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Georgetown University’s Newspaper of Record since 1920

The Hoya

Georgetown University’s Newspaper of Record since 1920

The Hoya

TALATI: End Selective Biblical Interpretation


Last Tuesday, Oct. 8, the U. S. Supreme Court heard arguments in two cases that will determine the legality of employment discrimination against members of the LGBTQ community. During the arguments, Chief Justice John Roberts voiced his concerns about preserving the rights of employers with religious objections to LGBTQ legal protections.

Although public opinion on employment discrimination, same-sex marriage and other LGBTQ rights issues has shifted rapidly to the left throughout even the last decade, many socially conservative Christians still cite their religious beliefs in defense of their opposition to homosexuality. But their arguments are largely based on disingenuous biblical readings. 

Although these social conservatives point readily to parts of the text that explicitly condemn same-sex relationships, they wildly exaggerate the centrality of these passages. Specifically, they have singled out this issue as the one they want legally enforced when nothing in the text gives it a place of greater importance than the other prohibitions given along with it, many of which conservative Christians happily ignore.

I want to be very clear here: I strongly disagree with the biblical judgments on homosexuality, which are contrary to our modern ideals of equality and justice. However, it’s possible to recognize that conservative readings of these passages are profoundly disingenuous and elevate their condemnations of same-sex relationships far beyond what the texts themselves aim to justify.

The primary source in which anti-LGBTQ Christians find their biblical arguments is the writings of Paul the Apostle — a regularly cited example takes place in one of his letters to the Corinthians. Paul includes “sodomites” in his list of wrongdoers who “will not inherit the kingdom of God” (1 Corinthians 6:9). While there is some disagreement about the exact meaning of this verse, and although ancient ideas of homosexuality were very different from modern ones, there is no denying that social conservatives rely on this text and others like it to defend homophobia.

While Paul’s indictment may seem straightforward at first glance, his words must be read within the context of the rest of the passage. Paul also names “fornicators,” “adulterers,” “drunkards” and many others in his list of wrongdoers. Yes, we should recognize that the inclusion of homosexuality in a list of other categories that are presented as unequivocally bad is reprehensible, but it’s important to note that none of these classifications is awarded any special status among the rest. None is singled out as more blameworthy than any other.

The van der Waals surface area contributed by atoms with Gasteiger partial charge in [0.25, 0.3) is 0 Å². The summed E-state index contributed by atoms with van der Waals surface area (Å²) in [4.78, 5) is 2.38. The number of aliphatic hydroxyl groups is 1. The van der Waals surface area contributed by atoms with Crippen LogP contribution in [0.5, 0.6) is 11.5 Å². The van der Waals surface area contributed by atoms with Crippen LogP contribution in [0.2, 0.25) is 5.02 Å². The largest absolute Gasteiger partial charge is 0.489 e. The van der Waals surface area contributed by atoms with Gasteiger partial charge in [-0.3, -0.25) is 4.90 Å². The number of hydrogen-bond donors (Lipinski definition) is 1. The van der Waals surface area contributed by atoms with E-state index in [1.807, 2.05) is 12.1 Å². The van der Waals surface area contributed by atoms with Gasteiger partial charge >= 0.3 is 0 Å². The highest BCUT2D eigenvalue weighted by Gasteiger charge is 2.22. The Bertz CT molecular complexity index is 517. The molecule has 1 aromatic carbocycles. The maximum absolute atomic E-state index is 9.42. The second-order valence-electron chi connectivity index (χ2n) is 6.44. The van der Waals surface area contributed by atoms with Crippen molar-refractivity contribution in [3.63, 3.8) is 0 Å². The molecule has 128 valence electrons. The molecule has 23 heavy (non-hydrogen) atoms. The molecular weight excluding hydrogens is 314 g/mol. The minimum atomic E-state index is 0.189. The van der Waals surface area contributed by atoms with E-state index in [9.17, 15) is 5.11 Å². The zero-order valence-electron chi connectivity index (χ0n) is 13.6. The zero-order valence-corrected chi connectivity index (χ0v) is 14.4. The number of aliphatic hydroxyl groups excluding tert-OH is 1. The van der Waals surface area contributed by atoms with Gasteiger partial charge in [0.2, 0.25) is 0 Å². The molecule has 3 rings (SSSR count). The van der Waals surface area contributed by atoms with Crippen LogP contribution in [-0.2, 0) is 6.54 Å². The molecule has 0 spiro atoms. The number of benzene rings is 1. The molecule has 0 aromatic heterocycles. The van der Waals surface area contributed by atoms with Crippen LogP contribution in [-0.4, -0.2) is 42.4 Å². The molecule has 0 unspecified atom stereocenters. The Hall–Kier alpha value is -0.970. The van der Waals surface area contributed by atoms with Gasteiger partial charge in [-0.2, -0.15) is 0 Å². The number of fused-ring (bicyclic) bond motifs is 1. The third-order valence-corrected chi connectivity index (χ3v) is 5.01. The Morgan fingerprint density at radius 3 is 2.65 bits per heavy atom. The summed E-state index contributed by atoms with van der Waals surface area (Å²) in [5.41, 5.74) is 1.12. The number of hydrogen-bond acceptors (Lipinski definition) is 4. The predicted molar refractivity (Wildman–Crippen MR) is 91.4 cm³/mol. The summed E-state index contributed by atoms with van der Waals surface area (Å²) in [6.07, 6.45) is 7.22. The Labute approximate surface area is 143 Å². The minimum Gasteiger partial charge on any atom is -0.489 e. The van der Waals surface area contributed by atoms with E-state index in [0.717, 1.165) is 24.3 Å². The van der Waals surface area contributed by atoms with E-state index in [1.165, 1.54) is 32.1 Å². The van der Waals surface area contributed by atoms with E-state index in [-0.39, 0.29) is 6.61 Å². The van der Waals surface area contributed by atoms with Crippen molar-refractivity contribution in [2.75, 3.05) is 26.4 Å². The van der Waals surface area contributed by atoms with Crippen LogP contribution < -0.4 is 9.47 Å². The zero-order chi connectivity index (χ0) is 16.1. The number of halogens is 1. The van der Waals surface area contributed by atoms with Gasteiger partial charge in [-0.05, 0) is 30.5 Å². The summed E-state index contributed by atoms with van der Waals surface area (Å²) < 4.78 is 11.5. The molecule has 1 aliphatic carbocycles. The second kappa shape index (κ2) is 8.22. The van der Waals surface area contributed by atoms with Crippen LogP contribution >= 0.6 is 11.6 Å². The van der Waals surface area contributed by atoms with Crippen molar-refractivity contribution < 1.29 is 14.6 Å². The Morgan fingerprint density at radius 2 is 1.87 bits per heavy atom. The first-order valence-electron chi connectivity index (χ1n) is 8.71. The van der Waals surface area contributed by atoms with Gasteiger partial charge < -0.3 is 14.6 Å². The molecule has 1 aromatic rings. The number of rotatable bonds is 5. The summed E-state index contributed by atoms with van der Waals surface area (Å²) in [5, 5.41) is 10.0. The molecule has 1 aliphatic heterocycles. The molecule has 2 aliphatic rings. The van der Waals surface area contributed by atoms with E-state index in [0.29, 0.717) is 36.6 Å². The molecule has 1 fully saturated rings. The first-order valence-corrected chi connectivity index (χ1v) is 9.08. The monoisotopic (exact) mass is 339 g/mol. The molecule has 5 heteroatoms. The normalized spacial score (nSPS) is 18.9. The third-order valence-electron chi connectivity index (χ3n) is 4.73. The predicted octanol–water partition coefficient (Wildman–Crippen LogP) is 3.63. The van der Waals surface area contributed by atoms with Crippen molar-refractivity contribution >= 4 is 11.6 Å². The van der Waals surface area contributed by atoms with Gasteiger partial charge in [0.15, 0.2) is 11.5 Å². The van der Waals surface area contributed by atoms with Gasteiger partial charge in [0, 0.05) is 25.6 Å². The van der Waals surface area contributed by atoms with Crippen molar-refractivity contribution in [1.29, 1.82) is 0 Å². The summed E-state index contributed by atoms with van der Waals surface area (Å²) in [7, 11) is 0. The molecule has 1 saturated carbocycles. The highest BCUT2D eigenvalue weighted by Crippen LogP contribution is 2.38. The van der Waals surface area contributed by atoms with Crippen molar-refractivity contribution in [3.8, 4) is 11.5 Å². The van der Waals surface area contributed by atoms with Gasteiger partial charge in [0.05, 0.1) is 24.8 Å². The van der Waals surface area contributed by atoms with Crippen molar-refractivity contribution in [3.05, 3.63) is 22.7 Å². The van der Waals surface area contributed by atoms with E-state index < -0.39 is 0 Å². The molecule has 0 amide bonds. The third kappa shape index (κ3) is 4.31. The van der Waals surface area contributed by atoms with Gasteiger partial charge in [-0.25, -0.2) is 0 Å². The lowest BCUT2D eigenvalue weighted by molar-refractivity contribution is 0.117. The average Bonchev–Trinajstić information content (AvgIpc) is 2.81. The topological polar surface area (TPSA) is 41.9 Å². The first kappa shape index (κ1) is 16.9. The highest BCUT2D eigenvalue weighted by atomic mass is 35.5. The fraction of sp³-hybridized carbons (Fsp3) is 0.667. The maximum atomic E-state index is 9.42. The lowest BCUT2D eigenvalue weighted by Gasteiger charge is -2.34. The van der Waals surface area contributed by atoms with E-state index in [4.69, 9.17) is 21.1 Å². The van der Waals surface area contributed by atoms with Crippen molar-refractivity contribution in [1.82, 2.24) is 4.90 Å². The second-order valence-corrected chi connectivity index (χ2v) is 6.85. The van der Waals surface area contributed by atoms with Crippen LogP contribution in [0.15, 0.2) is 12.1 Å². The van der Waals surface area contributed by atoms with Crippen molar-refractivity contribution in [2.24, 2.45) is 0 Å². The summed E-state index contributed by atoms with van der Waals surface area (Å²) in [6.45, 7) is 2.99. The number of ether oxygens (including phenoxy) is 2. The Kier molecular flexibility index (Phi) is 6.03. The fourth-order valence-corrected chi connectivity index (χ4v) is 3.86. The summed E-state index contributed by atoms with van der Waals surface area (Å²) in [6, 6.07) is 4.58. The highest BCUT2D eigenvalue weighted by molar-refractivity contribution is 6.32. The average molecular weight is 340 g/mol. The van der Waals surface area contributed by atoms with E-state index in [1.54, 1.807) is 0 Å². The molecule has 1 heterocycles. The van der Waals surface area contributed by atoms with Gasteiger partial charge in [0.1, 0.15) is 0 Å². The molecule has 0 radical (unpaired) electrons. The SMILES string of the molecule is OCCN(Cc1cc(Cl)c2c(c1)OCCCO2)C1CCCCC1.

This observation prompts an unavoidable conclusion: The use of the Bible to defend homophobia is an egregious example of religious cherry-picking in modern American politics. Social conservatives do not put nearly the same effort into codifying legal restrictions against actions like excessive drinking or cheating on one’s spouse. Paul puts all of these behaviors on equal footing — conservatives misrepresent his words when they single out homosexuality.

These same problems of interpretation apply to similar readings of other New Testament texts that condemn homosexuality. The judgments typically appear as just one part of extensive lists of human vices, and, while we should certainly denounce Paul’s words here, there is simply no legitimate rationale for choosing this particular item from the lists to elevate to the status that conservatives have given it in national politics.

I am not arguing for a rehabilitation of what the Bible has to say on this subject, and I do not believe we should give notions of religious liberty any power to restrict the dignity of the LGBTQ community. Unfortunately, however, this issue is one in which social conservatives lean heavily on biblical texts to justify intolerance. This political reality means progressives should familiarize themselves with the interpretive flaws inherent in this argument in order to thoroughly call out its illegitimacy.

Haley Talati is a senior in the College. Between the Lines appears online every other Wednesday.

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    MelanchthonOct 19, 2019 at 8:28 pm

    The author is quite right that Christians do not spend nearly enough time preaching against drunkenness, adultery, and other sins, at least not on the national political stage in the United States. Her conclusion, however, gets the solution backwards: instead of abandoning all our convictions, we need to redouble our efforts against all these forms of evil, beginning in our own lives and then radiating outward through preaching, teaching, and setting an example of God’s love in the world. We will never be able to obey God’s commandments perfectly, but that’s no excuse for letting go of them. There also isn’t much ‘serious disagreement’ about the meaning of Paul’s condemnations of homosexuality; see N.T. Wright (hardly a social conservative) on the texts in question.